I've had good success using this bracket, but it is large and heavy and certainly a bit too cumbersome to be carrying on long walks or while away on vacation.
AutoStitch To The Rescue
It really is that simple. Unless successive images are radically different in exposure (i.e. one image to too light or dark compared to another), it seamlessly blends them. It performs all the warping of the images necessary to get them to align (other software I've used can cause ghosting in the overlap areas where it hasn't quite aligned the images). It also aligns multiple rows of images rather than just a single strip.
Even better, it doesn't require you to set up your camera to rotate about its nodal point. When I was in Crete last year, I tried shooting a few panoramas with my Canon EOS 300D held up to my eye (I didn't have a tripod with me). When I got home, I tried stitching the pictures together using various bits of software (including software dedicated to stitching images together) and didn't get satisfactory results. I knew, though, that it was because I'd swivelled the camera about my spine. But I tried these images with AutoStitch and they came out perfectly. See for yourself here.
I went walking up the Wicklow mountains in Ireland no too long ago and up to a high point called Djouce which offers a view over the rolling hills south of Dublin. As an experiment, I shot 8 frames while rotating my head about the scene (camera to eye as per normal). I wanted to see if the Crete photos were a fluke as the panoramas from there were composed of, at most, 3 frames each (sometimes 2).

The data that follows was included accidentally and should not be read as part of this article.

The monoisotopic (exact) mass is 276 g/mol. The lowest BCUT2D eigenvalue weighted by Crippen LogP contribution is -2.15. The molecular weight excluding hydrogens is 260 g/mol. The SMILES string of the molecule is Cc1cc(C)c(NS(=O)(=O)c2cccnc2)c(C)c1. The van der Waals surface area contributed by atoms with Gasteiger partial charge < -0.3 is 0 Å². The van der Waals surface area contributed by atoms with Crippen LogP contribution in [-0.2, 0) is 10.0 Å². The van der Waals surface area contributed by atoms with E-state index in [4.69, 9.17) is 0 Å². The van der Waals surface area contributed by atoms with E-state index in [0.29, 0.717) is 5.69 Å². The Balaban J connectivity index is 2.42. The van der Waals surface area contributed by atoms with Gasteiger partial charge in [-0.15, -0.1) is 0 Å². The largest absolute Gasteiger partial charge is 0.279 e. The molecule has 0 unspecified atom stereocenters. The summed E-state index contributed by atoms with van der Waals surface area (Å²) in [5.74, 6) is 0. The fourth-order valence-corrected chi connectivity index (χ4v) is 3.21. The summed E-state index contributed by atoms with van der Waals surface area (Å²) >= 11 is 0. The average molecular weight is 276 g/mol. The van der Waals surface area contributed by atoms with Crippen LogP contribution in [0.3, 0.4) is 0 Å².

Give AutoStitch a try. It's free and, so far, it produces the best panoramic results of all the panorama/stitching software I've tried.
One thing to remember when taking panoramas is that the exposures of each frame should be the same. So if you make your first exposure at f/8 and 1/125 of a second, take them all using those settings. Yes, you will have to put your camera into manual mode. Otherwise, you run the risk of having radically different exposures for your images. For example, if you're panning over a landscape that contains water, like a lake, any sunlight reflected off the water may make your camera take a shorter exposure than for the other frames in your sequence. Setting your camera to manual mode will prevent that.
Gary Nugent is a software engineer by profession and has been in the business for over 20 years. Photography has been a hobby for an even longer period of time and he's now even more passionate about it since making the switch to using a digital SLR camera. He runs the Great Landscape Photography website: http://www.great-landscape-photography.com